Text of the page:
Mumbai, Sept 13 (IBNS): It was a moment of pride for every Indian when Sushil Kumar became the first Indian wrestler to win a gold medal at the World Wrestling Championship in Moscow.
The celebrities from B-town and from the world of sports too congratulated him for this spectacular achievement.
For the entire day Twitter buzzed with greetings for Sushil Kumar, sent by various celebs.
“Sushil Kumar wins World wrestling championship, the first Indian to do it .. SK you have made us all proud Indians .. Congrats,” tweeted Big B.
"Sports and sportsmen bring honor to country. Many a time the importance of a country is established by them too," he added.
SRK too congratulated him for this success, as he posted, “felt awesome to hear about the wrestling gold for sushil kumar. Looks so simple & earthy. No noise, just lots of commitment & hardwork.”
Celebrity cricket commentator Harsha Bhogle not only greeted the wrestler but also raised a crucial question: “so Sushil kumar wins wrestling gold. Excellent. How many golds would india win if the players didn't have to fight federations first?”
VJ Gurav Kapur congratulated the talented matman differently, rather in a bit humorous way as he said: “Kitna Sushil ladka hai aapka Mrs Kumar. Pure gold I tell u.”
Arjun Rampal felt that it was a completely joy filled Monday with so many good news all around: "Many celebrations today. Kajol Ajay, congrats on their baby boy,Sushil Kumar wrestles pride into India,Rafa pls win the US open.Me? Champagne."
Actor Ritesh Deshmukh thanked Sushil for making Indians proud with his feat : "Sushil Kumar wins World wrestling championship- thank u so much for making us proud- Mera Desh(wasi) Mahan."
Earlier, Sushil was congratulated by Prime Minister Manmohan Singh while Railway Minister Mamata Banerjee had announced an award of Rs 10 lakh for his achievement.
On Sunday, Kumar had defeated Russian Gogaev to win the 66 kg freestyle in Moscow, to become the first Indian to win a World Wrestling Championship Gold Medal. He has created history in Indian sports with this spectacular achievement in Moscow.

Sep 13, 2010


Mamata announces Rs 10 lakh award for Sushil Kumar
Times of India
NEW DELHI: Railway Minister Mamata Banerjee announced an award of Rs 10 lakh to Sushil Kumar, Assistant Commercial Manager with the Northern Railway, for winning gold medal in World Wrestling Championship in Moscow.
Sushil defeated Russian Gogaev to win the 66 kg freestyle title on Sunday to become the first Indian to win a gold medal in World Wrestling Championship.
Congratulating him, Mamata said it is the spirit, drive and dedication of Sushil that has lead to personal achievement and national glory.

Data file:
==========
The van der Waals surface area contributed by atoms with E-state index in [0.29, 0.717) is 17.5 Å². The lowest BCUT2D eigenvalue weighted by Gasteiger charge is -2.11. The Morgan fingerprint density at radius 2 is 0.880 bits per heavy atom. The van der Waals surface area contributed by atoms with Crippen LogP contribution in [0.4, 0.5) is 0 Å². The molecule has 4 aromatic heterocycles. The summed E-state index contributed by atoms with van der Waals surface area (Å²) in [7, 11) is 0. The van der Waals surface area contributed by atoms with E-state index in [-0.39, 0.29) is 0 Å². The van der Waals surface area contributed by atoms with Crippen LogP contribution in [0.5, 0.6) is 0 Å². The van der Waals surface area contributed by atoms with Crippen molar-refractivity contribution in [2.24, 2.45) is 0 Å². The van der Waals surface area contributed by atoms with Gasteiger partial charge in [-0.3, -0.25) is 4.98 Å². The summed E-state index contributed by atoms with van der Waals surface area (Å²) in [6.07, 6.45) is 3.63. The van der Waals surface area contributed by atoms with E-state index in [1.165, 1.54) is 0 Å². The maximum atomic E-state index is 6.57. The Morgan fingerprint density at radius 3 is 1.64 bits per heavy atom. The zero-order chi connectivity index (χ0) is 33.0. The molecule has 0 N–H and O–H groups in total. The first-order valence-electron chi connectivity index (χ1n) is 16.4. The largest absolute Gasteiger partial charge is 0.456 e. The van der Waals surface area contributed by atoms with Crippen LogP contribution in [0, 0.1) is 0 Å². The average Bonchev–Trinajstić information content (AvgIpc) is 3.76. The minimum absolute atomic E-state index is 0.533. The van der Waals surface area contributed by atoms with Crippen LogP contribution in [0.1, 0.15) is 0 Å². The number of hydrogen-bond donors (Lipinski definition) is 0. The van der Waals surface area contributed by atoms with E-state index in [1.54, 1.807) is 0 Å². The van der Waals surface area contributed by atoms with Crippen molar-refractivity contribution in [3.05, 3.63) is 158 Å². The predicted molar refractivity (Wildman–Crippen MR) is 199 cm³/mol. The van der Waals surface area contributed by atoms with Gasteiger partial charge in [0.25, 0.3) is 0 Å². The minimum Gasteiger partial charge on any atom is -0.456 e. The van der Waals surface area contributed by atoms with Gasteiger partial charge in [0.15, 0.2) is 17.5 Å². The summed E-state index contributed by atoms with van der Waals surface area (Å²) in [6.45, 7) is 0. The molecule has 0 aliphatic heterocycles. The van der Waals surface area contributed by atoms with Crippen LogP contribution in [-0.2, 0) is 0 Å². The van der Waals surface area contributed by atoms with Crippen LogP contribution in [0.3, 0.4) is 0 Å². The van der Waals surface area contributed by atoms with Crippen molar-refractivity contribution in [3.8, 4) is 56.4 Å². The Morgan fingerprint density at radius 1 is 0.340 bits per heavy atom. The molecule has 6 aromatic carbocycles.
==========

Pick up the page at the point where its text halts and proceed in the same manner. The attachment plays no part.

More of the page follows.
"His victory is a victory for the 'Rail Parivar' and dedicated to the nation," she said.
Sushil is the third Railwayman to brought laurels in World Wrestling Championship. Railway sportspersons Bishambar Singh and Ramesh Kumar had won a silver and a bronze in the World Wrestling Championships in 1967 and 2009 respectively.

Sushil Kumar is World wrestling champion
The Hindu
Sushil Kumar made history by becoming the first Indian to win a World wrestling championship gold medal when he overpowered home favourite Alan Gogaev to win the 66kg freestyle title in Moscow on Sunday.
The exciting 3-1 victory in the title-bout also made Sushil the first Indian grappler to bag Olympic and World championship medals. The 27-year-old already holds the Asian and Commonwealth titles.
On his way to the final, Sushil convincingly defeated Anastasios Akritidis of Greece (6-0), Martin Sebastian Daum of Germany (4-1) and Batzorig Buyanjar of Mongolia (9-1) before rallying to beat reigning European champion Jabrayil Hasanov of Azerbaijan (4-3).
Historic triumph
In the final, Sushil got the better of Gogaev in two straight rounds, winning 2-1 and 1-0 and sealing a historic triumph.
The Delhi wrestler had won the bronze in the 2008 Beijing Olympic Games, becoming the second Indian wrestler, the first being K.D. Jadhav, to achieve the distinction.
Last year in Denmark, Ramesh Kumar had broken India's long medal drought in the World championship by returning a bronze in the 74-kg category.
The other World championship medallists from India were Uday Chand (bronze in 1961), Bishambhar Singh (silver in 1967) and Alka Tomar (bronze in 2006).
The Wrestling Federation of India (WFI) President G.S. Mander was quick to hail Sushil's feat.
“Sushil had proved his mettle at every level and now he has done it at the World level. It is a big thing to be the World, Asian and Commonwealth champion at the same time,” Mander said.
Sushil had won the Commonwealth championship in Jalandhar in December last and the Asian title here in May.
Welcome change
“In the midst of so much negative publicity doing the rounds (due to drug abuse in Indian sport), this is a welcome change,” Mander added.
The WFI Secretary and former Asian Games gold medallist Kartar Singh, too, expressed his joy after Sushil won the gold.
“I am very happy with his achievement. The country expected him to win the gold and he did it,” said Kartar.
“When I spoke to him, he said that it was due to God's grace. He said the competition was very tough, especially the semifinal against the European champion was a difficult bout.
“ had advised Sushil to give his best even against the fancied Russian wrestler (in the final) as such chances come very rarely in life, so he should grab it with both hands,” Kartar said.
Kartar hoped that the Commonwealth Games gold at home should not be a difficult thing to achieve for Sushil.
The WFI declared that a befitting welcome and suitable reward await the star wrestler on his return from Moscow.
The 1982 Asian Games gold medallist, Satpal, also showered praise on Sushil. “He had prepared well, otherwise it is not easy to win five straight bouts in day.
“Undoubtedly, he is the best wrestler India has ever produced. His humility and sincerity has made him what he is,” said Satpal.